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PETC Pioneering Design to Support Mission Objectives


This blog examines the trailblazing demonstration of Platform Enabled Training Capability (PETC): Phase 1, that QinetiQ and Inzpire developed for the Royal Navy – resulting in complex live and simulated training scenarios delivered via a ship’s own combat systems, and virtually indistinguishable from live warfare.

This blog highlights the Design of PETC: Phase 1. Our first blog, ‘QinetiQ and Inzpire – Partnering for Innovation’, provides a general overview of PETC: Phase 1. To discover how the training was deployed and to find out about the all-important debriefing process, Blog three: Immersive PETC in action, will follow.

Fact finding

From the outset, the QinetiQ and Inzpire training team liaised with the Royal Navy customer to understand what needed to be achieved from a training perspective. This typically resulted in a list of four or five high level objectives. Having identified what the focus was, the team took the customer’s training objectives and designed an end-to-end exercise that will deliver against those objectives.

Initially, the scenario is looked at; for example, if it involves an individual ship, exercises that resonate with day-to-day activities and are linked with the ship’s operational moves, will be designed – whether this be escorting military vessels or conducting surface warfare.

From there, the team scrutinised the training objectives and decided what was needed to inject into the scenario to make it realistic for the training audience. This involved the creation of approximately seven or eight complex vignettes – for delivery within a two-and-a-half-hour period.

At each design stage, QinetiQ and Inzpire engaged with the customer - reviewing and refining the content to ensure they were happy with the training solution being proposed.

Setting the scene

While the design of the scenario for the demonstration and the associated vignettes is essential, equally important is providing the training audience with the information they need to gain optimum value out of the exercise.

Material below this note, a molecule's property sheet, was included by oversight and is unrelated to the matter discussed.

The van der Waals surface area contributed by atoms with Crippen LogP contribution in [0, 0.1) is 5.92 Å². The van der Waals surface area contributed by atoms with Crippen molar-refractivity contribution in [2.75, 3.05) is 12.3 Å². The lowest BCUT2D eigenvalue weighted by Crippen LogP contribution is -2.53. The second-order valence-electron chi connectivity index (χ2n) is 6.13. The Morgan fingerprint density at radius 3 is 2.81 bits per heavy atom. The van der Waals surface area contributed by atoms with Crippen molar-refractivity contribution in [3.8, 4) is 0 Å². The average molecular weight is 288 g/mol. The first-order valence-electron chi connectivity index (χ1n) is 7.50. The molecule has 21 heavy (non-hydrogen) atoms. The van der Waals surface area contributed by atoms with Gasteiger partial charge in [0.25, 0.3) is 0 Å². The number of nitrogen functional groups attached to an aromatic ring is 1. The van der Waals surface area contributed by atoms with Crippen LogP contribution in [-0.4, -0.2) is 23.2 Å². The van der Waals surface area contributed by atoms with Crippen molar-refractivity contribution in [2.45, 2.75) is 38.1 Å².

The pre-exercise briefing materials created during the design process closely replicate the intelligence documents the trainees would be given if they were being briefed by their own military training organisation. Typically, these materials will include:

  • Information about the area the trainees are going into
  • What the current situation is
  • What support is available to call on should the need arise

The goal is to ensure the participants understand what they are likely to encounter when they go into theatre. Experience tells us that this step helps to guarantee better training outcomes as well as make the training experience more meaningful.

Working as a team

Not only is each vignette carefully designed to rigorously test the trainees, but its constituents also ensure that all operations room personnel are working together throughout the exercise. A meticulous thought process underpins the creation of each vignette, to ensure every member of the ops team has an involvement in the training. This is achieved by injecting information into the ops room via multiple sources – typically pulling up information on the trainees’ screens via the simulation ground system and through voice and/or data communication networks, where intelligence can be injected at specific times by our skilled instructors.

The aim is to build up the trainees’ situational awareness (SA) around an event that is about to take place. The vignette design will build SA up really gradually to begin with, but provide the capability for the training team to increase the tempo during the exercise, depending on how quickly or slowly the trainees are responding.

There is a fine balance between providing trainees with a realistic and memorable training experience and overwhelming them. Our experience in training design ensures that balance is maintained by providing the training team with the ability to ramp up activity – injecting different aspects if the trainees are performing particularly well – or slowing everything down a little if they are not performing as well as anticipated.

Measuring impact

Having provided trainees with the capability to increase their situational awareness, the next element built into each vignette focuses on observation, to determine how the trainees opted to utilise that knowledge. For example, QinetiQ and Inzpire may be called in to assist a customer in testing a specific drill or a particular process. In this case, the scenario the team builds will navigate the training audience to a place where they are confident and well-informed enough to make the decision to apply that drill or process.

The scenario design will enable the training team to determine how the trainees responded, whether there was any breakdown in communication, and whether they achieved accurate situational awareness – and, if not, why that was – and whether the decision they made was the correct one.

The Design Process

PETC Design Process
PETC Design Process
Contact us at TMR@QinetiQ.com to learn more about our Platform Enabled Training Capability (PETC).